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Kubernetes resource validation example#

This is an example of how PSRule can be used to validate Kubernetes resources to match an internal metadata and configuration standard.


A pre-built module to validate Kubernetes resources already exists. This scenario demonstrates the process and features of PSRule for illustration purposes.

Consider using or contributing these pre-built rule modules instead:

This scenario covers the following:

  • Defining a basic rule.
  • Configuring custom binding.
  • Using a type precondition.
  • Running rules using YAML input.

In this scenario we will use a YAML file:

  • resources.yaml - A Kubernetes manifest containing deployments and services.

Define rules#

To validate our Kubernetes resources, we need to define some rules. Rules are defined by using the Rule keyword in a file ending with the .Rule.ps1 extension.

Our business rules for configuration Kubernetes resources can be defined with the following dot points:

  • The following recommended labels will be used on all services and deployments:
    • - the name of the application/ service.
    • - the version of the service.
    • - identifies the type of component, valid options are web, api, database and gateway
  • For web or api deployments, a minimum of two (2) replicas must be used.
  • Deployments must use container images with a specific version tag, and not latest.
  • Deployments must declare minimum and maximum memory/ CPU resources.

In the example below:

  • We use metadata.Name directly after the Rule keyword to name the rule definition. Each rule must be named uniquely.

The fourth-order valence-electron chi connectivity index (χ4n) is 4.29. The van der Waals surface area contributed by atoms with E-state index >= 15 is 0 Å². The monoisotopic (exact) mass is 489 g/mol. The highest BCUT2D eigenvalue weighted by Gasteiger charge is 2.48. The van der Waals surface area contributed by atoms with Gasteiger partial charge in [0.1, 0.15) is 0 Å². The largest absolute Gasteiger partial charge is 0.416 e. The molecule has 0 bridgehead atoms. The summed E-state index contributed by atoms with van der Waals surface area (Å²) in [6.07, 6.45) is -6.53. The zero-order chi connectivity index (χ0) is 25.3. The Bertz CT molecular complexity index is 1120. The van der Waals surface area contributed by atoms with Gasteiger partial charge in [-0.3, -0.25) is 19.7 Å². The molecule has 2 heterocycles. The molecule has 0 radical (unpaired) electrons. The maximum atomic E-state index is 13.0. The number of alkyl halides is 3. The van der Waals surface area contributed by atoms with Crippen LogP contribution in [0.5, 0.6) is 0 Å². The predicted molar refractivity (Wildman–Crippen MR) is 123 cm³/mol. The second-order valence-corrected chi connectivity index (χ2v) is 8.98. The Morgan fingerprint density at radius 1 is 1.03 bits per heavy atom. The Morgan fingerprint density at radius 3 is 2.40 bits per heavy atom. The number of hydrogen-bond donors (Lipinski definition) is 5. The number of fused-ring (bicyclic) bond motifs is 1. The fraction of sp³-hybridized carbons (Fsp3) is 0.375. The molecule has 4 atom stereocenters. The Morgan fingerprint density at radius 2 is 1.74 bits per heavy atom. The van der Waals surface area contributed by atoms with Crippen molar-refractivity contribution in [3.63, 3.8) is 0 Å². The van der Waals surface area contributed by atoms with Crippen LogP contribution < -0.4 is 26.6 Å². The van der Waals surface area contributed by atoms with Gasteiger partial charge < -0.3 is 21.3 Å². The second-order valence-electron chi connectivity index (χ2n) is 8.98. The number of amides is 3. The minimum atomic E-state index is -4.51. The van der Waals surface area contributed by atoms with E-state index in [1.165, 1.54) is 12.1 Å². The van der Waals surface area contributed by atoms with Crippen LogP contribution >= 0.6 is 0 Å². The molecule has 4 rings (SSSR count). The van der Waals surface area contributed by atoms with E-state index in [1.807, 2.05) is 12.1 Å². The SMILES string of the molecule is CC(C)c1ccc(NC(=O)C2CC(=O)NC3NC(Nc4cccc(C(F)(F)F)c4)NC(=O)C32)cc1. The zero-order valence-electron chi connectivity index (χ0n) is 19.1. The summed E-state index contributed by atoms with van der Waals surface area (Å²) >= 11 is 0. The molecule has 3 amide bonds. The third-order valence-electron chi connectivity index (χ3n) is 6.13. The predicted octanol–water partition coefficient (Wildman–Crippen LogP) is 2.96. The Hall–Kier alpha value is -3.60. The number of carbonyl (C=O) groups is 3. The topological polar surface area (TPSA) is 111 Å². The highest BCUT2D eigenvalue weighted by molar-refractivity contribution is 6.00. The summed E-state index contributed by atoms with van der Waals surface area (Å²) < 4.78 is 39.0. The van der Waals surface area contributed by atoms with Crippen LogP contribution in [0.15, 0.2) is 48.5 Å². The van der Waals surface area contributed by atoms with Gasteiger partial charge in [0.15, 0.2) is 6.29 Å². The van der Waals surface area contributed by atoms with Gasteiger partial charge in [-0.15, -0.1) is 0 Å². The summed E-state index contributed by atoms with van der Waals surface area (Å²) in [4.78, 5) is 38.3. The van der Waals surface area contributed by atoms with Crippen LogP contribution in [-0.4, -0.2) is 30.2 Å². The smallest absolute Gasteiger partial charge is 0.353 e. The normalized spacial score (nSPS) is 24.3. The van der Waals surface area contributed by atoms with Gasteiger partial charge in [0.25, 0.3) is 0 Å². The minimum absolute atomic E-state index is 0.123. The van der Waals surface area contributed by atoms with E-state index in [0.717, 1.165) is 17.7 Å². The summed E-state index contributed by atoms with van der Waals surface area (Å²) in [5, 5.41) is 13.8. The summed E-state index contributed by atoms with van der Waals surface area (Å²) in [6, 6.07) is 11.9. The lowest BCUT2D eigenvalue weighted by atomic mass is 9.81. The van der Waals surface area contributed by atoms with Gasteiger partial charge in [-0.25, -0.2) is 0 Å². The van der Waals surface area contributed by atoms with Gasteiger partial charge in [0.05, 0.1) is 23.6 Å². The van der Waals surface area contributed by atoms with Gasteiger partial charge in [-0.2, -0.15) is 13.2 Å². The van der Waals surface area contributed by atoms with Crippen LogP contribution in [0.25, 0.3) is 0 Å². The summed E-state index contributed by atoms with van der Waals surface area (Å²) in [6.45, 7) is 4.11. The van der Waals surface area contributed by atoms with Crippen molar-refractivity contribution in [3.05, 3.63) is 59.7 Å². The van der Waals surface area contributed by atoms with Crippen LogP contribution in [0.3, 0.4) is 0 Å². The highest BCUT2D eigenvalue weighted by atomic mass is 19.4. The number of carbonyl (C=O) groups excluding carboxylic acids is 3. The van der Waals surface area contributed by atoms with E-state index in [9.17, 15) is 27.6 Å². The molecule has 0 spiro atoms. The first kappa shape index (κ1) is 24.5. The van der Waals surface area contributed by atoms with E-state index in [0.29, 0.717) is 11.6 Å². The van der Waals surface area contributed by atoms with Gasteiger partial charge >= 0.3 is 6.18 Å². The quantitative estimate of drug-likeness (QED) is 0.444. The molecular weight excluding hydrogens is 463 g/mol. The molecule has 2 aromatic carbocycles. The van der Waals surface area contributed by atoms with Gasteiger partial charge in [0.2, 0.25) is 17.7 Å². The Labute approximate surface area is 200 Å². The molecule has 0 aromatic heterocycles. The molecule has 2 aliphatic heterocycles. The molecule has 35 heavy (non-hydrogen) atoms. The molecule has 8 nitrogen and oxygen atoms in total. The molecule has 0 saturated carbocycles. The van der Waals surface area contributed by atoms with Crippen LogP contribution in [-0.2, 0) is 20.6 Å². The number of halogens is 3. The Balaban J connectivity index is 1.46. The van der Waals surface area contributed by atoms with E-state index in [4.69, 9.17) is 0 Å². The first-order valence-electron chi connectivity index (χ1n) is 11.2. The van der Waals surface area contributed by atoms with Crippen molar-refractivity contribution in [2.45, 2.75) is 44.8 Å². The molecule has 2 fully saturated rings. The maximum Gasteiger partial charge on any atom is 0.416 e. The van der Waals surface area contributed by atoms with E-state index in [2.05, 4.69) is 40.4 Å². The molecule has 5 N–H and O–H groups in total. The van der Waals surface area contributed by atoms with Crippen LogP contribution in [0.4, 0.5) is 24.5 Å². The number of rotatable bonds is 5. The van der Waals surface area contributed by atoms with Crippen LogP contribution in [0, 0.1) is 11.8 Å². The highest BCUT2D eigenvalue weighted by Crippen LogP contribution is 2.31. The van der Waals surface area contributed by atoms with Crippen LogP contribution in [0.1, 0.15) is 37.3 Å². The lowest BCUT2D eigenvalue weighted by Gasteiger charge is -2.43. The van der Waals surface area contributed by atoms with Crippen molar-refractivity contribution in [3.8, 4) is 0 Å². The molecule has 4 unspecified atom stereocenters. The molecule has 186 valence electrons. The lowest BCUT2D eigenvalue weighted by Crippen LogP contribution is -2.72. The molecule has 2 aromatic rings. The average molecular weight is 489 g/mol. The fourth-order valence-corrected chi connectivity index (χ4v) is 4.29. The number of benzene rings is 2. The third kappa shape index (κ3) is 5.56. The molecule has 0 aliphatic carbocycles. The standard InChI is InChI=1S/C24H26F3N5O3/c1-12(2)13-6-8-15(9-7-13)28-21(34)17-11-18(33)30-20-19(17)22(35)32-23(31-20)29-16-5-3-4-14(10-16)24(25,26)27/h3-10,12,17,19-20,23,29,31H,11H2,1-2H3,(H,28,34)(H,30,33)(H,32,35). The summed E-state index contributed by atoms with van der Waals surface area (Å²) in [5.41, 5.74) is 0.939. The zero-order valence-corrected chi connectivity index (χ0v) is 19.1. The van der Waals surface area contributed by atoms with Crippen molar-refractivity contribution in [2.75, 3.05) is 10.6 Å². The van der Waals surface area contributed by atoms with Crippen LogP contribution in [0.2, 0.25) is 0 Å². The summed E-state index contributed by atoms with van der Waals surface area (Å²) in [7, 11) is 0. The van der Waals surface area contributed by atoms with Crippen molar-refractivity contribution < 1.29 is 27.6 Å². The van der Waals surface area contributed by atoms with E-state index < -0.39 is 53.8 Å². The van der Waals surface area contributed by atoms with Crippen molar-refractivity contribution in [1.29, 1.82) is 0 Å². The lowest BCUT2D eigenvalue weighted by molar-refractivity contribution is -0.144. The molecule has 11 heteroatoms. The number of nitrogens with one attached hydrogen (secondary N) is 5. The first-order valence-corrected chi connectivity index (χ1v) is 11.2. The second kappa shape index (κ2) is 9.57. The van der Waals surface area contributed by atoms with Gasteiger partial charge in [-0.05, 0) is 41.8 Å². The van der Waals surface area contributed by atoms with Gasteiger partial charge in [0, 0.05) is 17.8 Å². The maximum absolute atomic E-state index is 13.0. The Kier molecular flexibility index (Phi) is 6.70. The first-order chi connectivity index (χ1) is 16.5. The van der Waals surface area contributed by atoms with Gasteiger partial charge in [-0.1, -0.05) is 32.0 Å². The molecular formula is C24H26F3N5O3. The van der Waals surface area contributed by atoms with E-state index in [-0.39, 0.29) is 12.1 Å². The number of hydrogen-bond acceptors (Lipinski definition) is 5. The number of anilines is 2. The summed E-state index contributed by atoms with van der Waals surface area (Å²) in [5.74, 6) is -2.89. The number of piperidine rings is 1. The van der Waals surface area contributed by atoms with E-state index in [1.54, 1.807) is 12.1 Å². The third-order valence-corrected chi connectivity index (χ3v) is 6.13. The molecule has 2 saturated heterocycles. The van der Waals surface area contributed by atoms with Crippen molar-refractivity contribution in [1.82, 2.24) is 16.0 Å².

• The # Synopsis: comment is used to add additional metadata interpreted by PSRule.
  • One or more conditions are defined within the curly braces { }.
  • The rule definition is saved within a file named kubernetes.Rule.ps1.
# Synopsis: Must have the label
Rule 'metadata.Name' {
    # Rule conditions go here

Check that the label exists#

In the next step, we define one or more conditions.

Conditions can be:

  • Any valid PowerShell that returns a true (pass) when the condition is met or false (fail) when the condition is not met.
  • More than one condition can be defined, if any condition returns false then the whole rule fails.

PSRule includes several convenience keywords such as AllOf, AnyOf, Exists, Match, TypeOf and Within that make conditions faster to define, easier to understand and troubleshoot. However, use of these keywords is optional.

In the example below:

  • We use the Exists keyword to check that the resource has the label set.
    • By default, PSRule will step through nested properties separated by a .. i.e. labels is a property of metadata.
    • Kubernetes supports and recommends label namespaces, which often use . in their name. PSRule supports this by enclosing the field name ( in apostrophes (') so that is checked instead of app.
# Synopsis: Must have the label
Rule 'metadata.Name' {
    Exists "metadata.labels.''"

We have also defined something similar for the version and component labels.

In the example below:

  • Double apostrophes ('') are used to enclose because the field name uses ' at the start and end of the string instead of " in the previous example.
  • The Within keyword is used to validate that the only uses one of four (4) allowed values.
# Synopsis: Must have the label
Rule 'metadata.Version' {
    Exists 'metadata.labels.'''''

# Synopsis: Must have the label
Rule 'metadata.Component' {
    Exists 'metadata.labels.'''''
    Within 'metadata.labels.''''' 'web', 'api', 'database', 'gateway' -CaseSensitive